From bombed cathedrals to historic opera houses that went up in flames, here are examples of landmark buildings that were destroyed and then rebuilt, as is planned for Paris’s fire-gutted Notre Dame Cathedral.
NOTRE-DAME OF REIMS
In September 1914 the gothic cathedral in the French city Reims was struck by intense World War I German bombardment, sparking a massive blaze.
With towers rising 81 metres high, the Notre-Dame (Our Lady) of Reims – where French kings were once crowned – had already been devastated by fire in 1481.
In 1919 the French state undertook reconstruction, supported by private patrons, notably the Rockefeller family.
It re-opened in 1938 with the previous oak framework replaced by a lighter, fire-proof frame and new stained glass windows designed by Marc Chagall and Imi Knoebel.
In February 1945 the 18th-century Frauenkirche in the German city of Dresden collapsed under Allied bombing at the height of World War II.
For nearly a half-century the heap of ruins remained untouched. It was only in 1994 that a project began to rebuild Germany’s largest church.
The “Call from Dresden” launched in 1990 collected 180 million euros for the work, with the 600,000 donors ranging from individuals to German and foreign businesses.
The baroque masterpiece was reconstructed faithfully and included 8,400 stones from the original building. It re-opened in 2005.
MOSCOW’S CHRIST THE SAVIOUR
This cathedral in the heart of Moscow was built in 1839 as a monument to the victory of Russian forces over Napoleon.
Stalin had it dynamited in 1934 to make way for a Palace of the Soviets but the project was dropped and a giant open-air swimming pool built instead.
The Moscow Pool shut in 1993 and work began two years later on a replica of the original Russian Orthodox cathedral based on the original plans.
The new Cathedral of Christ the Saviour opened in 2000.
BARCELONA’S LICEU OPERA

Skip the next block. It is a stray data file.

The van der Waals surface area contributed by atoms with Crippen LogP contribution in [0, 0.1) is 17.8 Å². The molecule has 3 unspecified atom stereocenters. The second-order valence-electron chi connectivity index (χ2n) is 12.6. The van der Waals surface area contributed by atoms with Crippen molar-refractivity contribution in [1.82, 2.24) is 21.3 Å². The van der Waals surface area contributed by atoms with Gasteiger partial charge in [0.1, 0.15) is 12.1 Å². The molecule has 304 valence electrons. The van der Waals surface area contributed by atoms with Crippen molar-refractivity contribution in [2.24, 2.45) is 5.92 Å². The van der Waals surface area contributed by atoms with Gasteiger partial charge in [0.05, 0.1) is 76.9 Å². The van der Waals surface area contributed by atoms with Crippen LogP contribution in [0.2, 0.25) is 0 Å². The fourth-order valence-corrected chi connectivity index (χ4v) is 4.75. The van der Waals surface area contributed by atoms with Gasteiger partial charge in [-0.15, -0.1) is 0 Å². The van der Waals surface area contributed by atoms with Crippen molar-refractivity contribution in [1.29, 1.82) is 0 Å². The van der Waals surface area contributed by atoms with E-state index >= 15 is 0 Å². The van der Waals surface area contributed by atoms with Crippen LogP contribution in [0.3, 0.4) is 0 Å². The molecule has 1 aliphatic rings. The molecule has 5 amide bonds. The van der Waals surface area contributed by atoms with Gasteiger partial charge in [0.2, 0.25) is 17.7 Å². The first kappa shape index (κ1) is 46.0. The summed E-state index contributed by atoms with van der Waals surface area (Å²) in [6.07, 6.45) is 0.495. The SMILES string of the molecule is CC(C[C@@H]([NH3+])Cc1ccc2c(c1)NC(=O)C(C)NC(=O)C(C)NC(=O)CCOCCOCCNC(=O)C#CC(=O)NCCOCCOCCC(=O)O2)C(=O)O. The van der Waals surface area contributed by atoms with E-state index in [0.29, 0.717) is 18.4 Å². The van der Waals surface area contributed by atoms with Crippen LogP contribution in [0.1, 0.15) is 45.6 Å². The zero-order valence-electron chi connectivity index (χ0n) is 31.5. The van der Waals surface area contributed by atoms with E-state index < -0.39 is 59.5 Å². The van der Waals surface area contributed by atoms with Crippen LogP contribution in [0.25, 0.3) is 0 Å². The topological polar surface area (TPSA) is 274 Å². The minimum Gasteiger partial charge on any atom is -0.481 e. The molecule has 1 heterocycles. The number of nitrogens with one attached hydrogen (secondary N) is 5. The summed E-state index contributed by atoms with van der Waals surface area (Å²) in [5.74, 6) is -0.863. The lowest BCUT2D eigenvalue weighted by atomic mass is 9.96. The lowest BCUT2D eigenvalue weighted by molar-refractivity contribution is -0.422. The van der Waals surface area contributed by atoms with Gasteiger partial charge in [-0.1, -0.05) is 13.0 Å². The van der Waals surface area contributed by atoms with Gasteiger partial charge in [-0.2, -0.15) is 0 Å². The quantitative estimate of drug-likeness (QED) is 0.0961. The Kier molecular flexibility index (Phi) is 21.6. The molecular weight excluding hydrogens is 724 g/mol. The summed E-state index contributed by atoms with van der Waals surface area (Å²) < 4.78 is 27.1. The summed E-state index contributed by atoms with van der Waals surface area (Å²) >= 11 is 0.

Spain’s most celebrated opera house, the 150-year-old Liceu in Barcelona was destroyed by fire in 1994 during work on a new stage set.
Only the foyer and the horseshoe arch over the auditorium were left standing.
Five years of work and around 110 million euros were needed to rebuild the theatre. It reopened in 1999, its Italianate interior — with brilliant colours, sweeping balconies and gilded plaster-work – recreated almost exactly to the original.
The celebrated La Fenice, the Phoenix, was so named because it was rebuilt on the site a theatre which burned down in 1773.
It opened in 1792 as one of the world’s most beautiful opera houses but burned to the ground again in 1836, was quickly rebuilt and reopened the following year.
Following yet another fire in 1996, only the outer walls survived.
With support from the Italian government, UNESCO and donors from across the world, La Fenice rose once again after a 60-million-euro reconstruction programme, reopening in 2003.
More than 85% of Warsaw’s old town was destroyed on orders of Nazi dictator Adolf Hitler in August 1944 as occupying German forces retreated before the advancing Soviet Red Army.
It was rebuilt from the ruins by Warsaw residents, with work lasting until the mid-1960s and funded by donations from around the world and the Polish diaspora.
The restoration was meticulous, rebuilding exactly churches, palaces and market-places, using archived documents and old paintings as models.
Warsaw residents also rebuilt the 16th century Royal Castle, not spared in the blitz, between 1970 and 1984.
Bosnia’s 19th century National Library was destroyed in the war-time siege of the city of Sarajevo in August 1992.
The building, converted into a library in 1949, housed some two million books, old scripts and photographs. Only 300,000 books were spared from the flames.
Reconstruction work, part financed by the European Union, began in 1996 and the new library was inaugurated in 2014.